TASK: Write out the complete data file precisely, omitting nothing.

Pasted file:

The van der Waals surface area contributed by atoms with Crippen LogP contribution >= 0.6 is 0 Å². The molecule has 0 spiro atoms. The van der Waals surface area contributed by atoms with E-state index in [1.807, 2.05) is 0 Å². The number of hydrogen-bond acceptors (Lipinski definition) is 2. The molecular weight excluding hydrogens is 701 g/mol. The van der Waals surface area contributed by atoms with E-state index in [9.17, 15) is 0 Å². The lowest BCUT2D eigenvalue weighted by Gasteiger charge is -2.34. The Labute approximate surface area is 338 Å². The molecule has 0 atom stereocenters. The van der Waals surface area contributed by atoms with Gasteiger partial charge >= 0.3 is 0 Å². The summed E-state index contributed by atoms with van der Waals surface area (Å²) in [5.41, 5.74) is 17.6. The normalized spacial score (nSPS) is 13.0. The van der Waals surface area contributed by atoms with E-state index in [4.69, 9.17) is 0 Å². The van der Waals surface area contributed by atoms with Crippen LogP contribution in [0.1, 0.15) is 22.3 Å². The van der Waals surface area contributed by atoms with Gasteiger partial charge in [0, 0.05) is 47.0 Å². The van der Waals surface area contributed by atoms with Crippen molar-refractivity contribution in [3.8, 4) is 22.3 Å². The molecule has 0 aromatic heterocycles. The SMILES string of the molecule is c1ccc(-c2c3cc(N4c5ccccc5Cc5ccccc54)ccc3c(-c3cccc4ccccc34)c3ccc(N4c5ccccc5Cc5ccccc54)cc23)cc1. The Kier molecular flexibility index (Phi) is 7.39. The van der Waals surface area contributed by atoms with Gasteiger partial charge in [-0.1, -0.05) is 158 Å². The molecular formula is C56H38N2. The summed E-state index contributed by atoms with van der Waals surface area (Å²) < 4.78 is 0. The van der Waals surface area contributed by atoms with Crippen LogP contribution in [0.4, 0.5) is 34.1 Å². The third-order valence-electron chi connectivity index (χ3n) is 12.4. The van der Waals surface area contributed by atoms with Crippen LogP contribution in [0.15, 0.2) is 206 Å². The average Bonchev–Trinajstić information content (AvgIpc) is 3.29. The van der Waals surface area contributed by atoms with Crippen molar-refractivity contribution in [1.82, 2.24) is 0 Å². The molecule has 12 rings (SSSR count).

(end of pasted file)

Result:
The van der Waals surface area contributed by atoms with Crippen LogP contribution >= 0.6 is 0 Å². The molecule has 0 spiro atoms. The van der Waals surface area contributed by atoms with E-state index in [1.807, 2.05) is 0 Å². The number of hydrogen-bond acceptors (Lipinski definition) is 2. The molecular weight excluding hydrogens is 701 g/mol. The van der Waals surface area contributed by atoms with E-state index in [9.17, 15) is 0 Å². The lowest BCUT2D eigenvalue weighted by Gasteiger charge is -2.34. The Labute approximate surface area is 338 Å². The molecule has 0 atom stereocenters. The van der Waals surface area contributed by atoms with Gasteiger partial charge >= 0.3 is 0 Å². The summed E-state index contributed by atoms with van der Waals surface area (Å²) in [5.41, 5.74) is 17.6. The normalized spacial score (nSPS) is 13.0. The van der Waals surface area contributed by atoms with E-state index in [4.69, 9.17) is 0 Å². The van der Waals surface area contributed by atoms with Crippen LogP contribution in [0.1, 0.15) is 22.3 Å². The van der Waals surface area contributed by atoms with Gasteiger partial charge in [0, 0.05) is 47.0 Å². The van der Waals surface area contributed by atoms with Crippen molar-refractivity contribution in [3.8, 4) is 22.3 Å². The molecule has 0 aromatic heterocycles. The SMILES string of the molecule is c1ccc(-c2c3cc(N4c5ccccc5Cc5ccccc54)ccc3c(-c3cccc4ccccc34)c3ccc(N4c5ccccc5Cc5ccccc54)cc23)cc1. The Kier molecular flexibility index (Phi) is 7.39. The van der Waals surface area contributed by atoms with Gasteiger partial charge in [-0.1, -0.05) is 158 Å². The molecular formula is C56H38N2. The summed E-state index contributed by atoms with van der Waals surface area (Å²) < 4.78 is 0. The van der Waals surface area contributed by atoms with Crippen LogP contribution in [0.4, 0.5) is 34.1 Å². The third-order valence-electron chi connectivity index (χ3n) is 12.4. The van der Waals surface area contributed by atoms with Crippen LogP contribution in [0.15, 0.2) is 206 Å². The average Bonchev–Trinajstić information content (AvgIpc) is 3.29. The van der Waals surface area contributed by atoms with Crippen molar-refractivity contribution in [1.82, 2.24) is 0 Å². The molecule has 12 rings (SSSR count).